(This post answers question #12 in my “65 Questions Every Christian Parent Needs to Learn to Answer” series. Sign up to receive posts via email to make sure you can answer each one!)
One day last week, I had been busy upstairs for an extended period when I realized how suspiciously quiet it had been downstairs. When three kids ages five and under are quiet for too long, you know there’s a problem.
I arrived downstairs to find my 5-year-old twins at the kitchen table making an underwater volcano from their science kit. I was quite surprised because in the past they’ve only used the kit with me instructing them. Before I could ask what was going on, Kenna explained, “Mommy, we can read the instructions on our own now! The parts we don’t understand, we’ll just figure out.”
Both of my twins became confident readers this year, so in a flash of parental ambivalence I agreed to let them continue while I finished laundry.
Fast-forward 15 minutes. I returned to find a floor covered in colored water and crystals – the unfortunate result of “figuring out” a few things on their own.
The Limits of Common Sense
Like my twins, most people have a tendency to want to figure things out on their own without overthinking it. Precise philosophical definitions aside, we casually refer to this as using our common sense.
Common sense is “sound judgment based on a simple perception of the situation or facts.” It’s an important part of our daily lives. For example, common sense tells us to not walk into the street when we see a car coming.
We run into problems, however, when we attempt to make common sense-type judgments about matters that require more understanding than a simple perception of facts.
For example, no one would try to conduct surgery on another person without medical training. We accept that the ability to do surgery requires a deeper knowledge of medical facts and not just simple perceptions about what makes sense when we cut someone open.
Religious belief is in this same category of complex things that require a different type of knowledge than simple common sense. Yet, one of the most frequent attacks on Christianity is that it doesn’t make sense (see this article as an example). These claims can look very compelling to people (especially kids) not well-grounded in their faith. They are typically emotion-laden, out-of-context caricatures that are written to make a person feel utterly stupid for being a Christian.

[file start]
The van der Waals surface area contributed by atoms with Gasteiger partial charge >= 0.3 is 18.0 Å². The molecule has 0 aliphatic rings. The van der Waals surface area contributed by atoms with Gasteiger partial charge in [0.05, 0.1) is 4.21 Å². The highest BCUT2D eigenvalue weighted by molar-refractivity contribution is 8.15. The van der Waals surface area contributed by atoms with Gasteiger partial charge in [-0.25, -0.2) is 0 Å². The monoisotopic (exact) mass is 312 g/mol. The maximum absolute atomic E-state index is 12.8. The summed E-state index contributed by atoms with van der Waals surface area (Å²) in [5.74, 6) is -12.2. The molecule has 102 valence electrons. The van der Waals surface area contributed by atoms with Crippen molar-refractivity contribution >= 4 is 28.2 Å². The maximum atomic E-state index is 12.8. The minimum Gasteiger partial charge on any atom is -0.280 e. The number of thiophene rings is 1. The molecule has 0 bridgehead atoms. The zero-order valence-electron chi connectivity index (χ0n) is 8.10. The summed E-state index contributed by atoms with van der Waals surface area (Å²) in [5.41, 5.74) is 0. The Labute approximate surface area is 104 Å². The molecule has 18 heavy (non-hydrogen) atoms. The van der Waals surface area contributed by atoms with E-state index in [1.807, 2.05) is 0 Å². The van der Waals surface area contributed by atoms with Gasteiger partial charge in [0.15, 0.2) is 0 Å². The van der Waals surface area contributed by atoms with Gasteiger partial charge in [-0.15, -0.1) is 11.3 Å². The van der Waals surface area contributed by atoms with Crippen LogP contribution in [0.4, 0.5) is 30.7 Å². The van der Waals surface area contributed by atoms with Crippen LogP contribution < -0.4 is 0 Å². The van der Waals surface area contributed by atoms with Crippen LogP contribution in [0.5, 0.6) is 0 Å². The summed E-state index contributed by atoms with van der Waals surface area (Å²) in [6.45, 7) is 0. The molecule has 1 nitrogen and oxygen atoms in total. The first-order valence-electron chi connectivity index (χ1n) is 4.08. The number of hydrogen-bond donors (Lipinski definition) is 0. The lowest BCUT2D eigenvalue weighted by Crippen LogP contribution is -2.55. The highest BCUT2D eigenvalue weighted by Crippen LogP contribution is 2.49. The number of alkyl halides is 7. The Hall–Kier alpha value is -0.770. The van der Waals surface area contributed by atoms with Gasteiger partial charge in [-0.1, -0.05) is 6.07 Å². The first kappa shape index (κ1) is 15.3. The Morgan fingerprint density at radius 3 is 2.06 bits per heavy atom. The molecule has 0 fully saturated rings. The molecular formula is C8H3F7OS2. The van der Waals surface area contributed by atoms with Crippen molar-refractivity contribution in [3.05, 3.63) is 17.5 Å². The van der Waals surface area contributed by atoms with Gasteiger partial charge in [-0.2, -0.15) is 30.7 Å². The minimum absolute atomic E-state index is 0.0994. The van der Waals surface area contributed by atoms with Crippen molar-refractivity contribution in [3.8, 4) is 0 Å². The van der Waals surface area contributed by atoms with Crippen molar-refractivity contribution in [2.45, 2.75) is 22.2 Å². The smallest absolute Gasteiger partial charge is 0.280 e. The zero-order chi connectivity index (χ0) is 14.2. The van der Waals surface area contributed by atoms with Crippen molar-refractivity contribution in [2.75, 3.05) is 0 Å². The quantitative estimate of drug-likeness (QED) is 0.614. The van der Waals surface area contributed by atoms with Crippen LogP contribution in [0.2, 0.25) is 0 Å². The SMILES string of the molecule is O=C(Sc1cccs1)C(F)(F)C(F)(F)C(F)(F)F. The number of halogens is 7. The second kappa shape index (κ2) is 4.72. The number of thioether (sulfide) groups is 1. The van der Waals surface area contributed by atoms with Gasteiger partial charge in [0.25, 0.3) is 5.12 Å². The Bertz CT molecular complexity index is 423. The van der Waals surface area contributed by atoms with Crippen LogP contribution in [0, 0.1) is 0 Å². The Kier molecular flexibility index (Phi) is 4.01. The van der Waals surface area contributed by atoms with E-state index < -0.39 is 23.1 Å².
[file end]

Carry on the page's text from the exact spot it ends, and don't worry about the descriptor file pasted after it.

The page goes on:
Inappropriate appeals to common sense don’t only come from extreme atheist positions. More and more people are claiming they are “spiritual but not religious,” and retain the parts of Christianity that happen to make the most sense to them. This is an equally dangerous problem. When our kids feel they can subjectively figure out what does and doesn’t make sense about Christianity, it’s like subjectively figuring out what does and doesn’t make sense when building an underwater volcano – the result doesn’t even resemble what it was intended to be.
How “Common Sense” Can Lead People Astray
In case you don’t encounter these issues personally, I wanted to give you an example. I wrote the following commentary from the perspective of a fictitious person, but it’s very representative of the type of thought process I often encounter online. You’ll see why it can be very compelling to a young person. I’ve color-coded these statements about Christianity from green (most people think this makes sense) to red (many people do not think this makes sense).
God loves you.
Yay! This one gives me warm, fuzzy feelings. I love that God loves me. Awesome.
God wants you to love others.
Yeah, that totally makes sense. I know it’s important to care for other people. Sure, it can be hard sometimes, but it’s the right thing to do.
Humans are sinful by nature.
Hmm. I’m a pretty good person. I mean, I see your point that all humans do bad things once in a while, but overall I would say I’m good. It’s starting to freak me out a little that you want to label me a “sinner.” Let’s not be so dramatic.
There must be a consequence for our sins.
Double hmm. I’m sure that a great big God has more important things to be concerned about than whether I yelled at that crazy guy who cut me off on the freeway yesterday. I hope there are some big consequences for people like Hitler, but do I really need to believe that there has to be a consequence for all the day-to-day bad things the average person does?
God sent Jesus as a sacrifice for our sins so we can be reconciled to God.
OK, now this is getting weird. Why would God need to send Jesus to die a horrible death on a cross just so He can forgive us? That sounds an awful lot like the ancient human interpretation of Jesus’s death. Talking about sacrifices in 2014 doesn’t make sense to me.
Believing in Jesus is the only way to God.
Are you aware that pretty much everyone thinks Christians are intolerant? This is why. You think Jesus is the only way to God! That’s ridiculous. You are arrogant.
Those who do not believe in Jesus will be separated from God forever in hell.
I’m done talking now. If you believe the same God who loves everyone is going to torture people forever in the fires of hell, you are hopeless.
Ground Your Kids’ Faith the Right Way
These arguments from what people appeal to as universal common sense don’t sound very unreasonable on the surface, do they? I’m sure you can see why such judgments are compelling to young minds.
Our kids need to know that our understanding of truth should never be grounded in whatever we happen to think makes sense (whether that is Christianity or anything else). This is why it’s so important for us as parents to equip ourselves with an understanding of apologetics and to train our kids accordingly. When we ground their faith in evidence, they’ll be able to spot nonsense a mile away.